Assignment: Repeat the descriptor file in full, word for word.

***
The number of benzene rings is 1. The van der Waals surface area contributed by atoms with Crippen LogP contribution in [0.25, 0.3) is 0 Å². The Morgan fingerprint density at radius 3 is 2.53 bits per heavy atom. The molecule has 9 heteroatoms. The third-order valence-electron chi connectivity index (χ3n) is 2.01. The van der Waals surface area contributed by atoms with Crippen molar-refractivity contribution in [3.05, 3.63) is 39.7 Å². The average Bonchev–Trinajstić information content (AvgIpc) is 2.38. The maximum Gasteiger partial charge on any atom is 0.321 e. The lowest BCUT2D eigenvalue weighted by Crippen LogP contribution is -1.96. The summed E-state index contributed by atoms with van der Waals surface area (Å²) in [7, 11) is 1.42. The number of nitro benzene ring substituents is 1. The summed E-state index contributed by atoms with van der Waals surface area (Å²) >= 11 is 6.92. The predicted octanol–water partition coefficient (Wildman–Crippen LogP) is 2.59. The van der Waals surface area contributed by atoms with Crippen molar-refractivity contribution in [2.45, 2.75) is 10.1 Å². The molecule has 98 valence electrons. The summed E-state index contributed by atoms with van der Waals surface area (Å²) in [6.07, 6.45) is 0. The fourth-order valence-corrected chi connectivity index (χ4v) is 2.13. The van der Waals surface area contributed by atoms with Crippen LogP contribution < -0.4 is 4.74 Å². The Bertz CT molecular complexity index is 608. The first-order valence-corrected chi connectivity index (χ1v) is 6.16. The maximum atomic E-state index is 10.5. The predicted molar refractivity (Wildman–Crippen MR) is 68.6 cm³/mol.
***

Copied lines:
The number of benzene rings is 1. The van der Waals surface area contributed by atoms with Crippen LogP contribution in [0.25, 0.3) is 0 Å². The Morgan fingerprint density at radius 3 is 2.53 bits per heavy atom. The molecule has 9 heteroatoms. The third-order valence-electron chi connectivity index (χ3n) is 2.01. The van der Waals surface area contributed by atoms with Crippen molar-refractivity contribution in [3.05, 3.63) is 39.7 Å². The average Bonchev–Trinajstić information content (AvgIpc) is 2.38. The maximum Gasteiger partial charge on any atom is 0.321 e. The lowest BCUT2D eigenvalue weighted by Crippen LogP contribution is -1.96. The summed E-state index contributed by atoms with van der Waals surface area (Å²) in [7, 11) is 1.42. The number of nitro benzene ring substituents is 1. The summed E-state index contributed by atoms with van der Waals surface area (Å²) >= 11 is 6.92. The predicted octanol–water partition coefficient (Wildman–Crippen LogP) is 2.59. The van der Waals surface area contributed by atoms with Crippen molar-refractivity contribution in [2.45, 2.75) is 10.1 Å². The molecule has 98 valence electrons. The summed E-state index contributed by atoms with van der Waals surface area (Å²) in [6.07, 6.45) is 0. The fourth-order valence-corrected chi connectivity index (χ4v) is 2.13. The van der Waals surface area contributed by atoms with Crippen LogP contribution < -0.4 is 4.74 Å². The Bertz CT molecular complexity index is 608. The first-order valence-corrected chi connectivity index (χ1v) is 6.16. The maximum atomic E-state index is 10.5. The predicted molar refractivity (Wildman–Crippen MR) is 68.6 cm³/mol.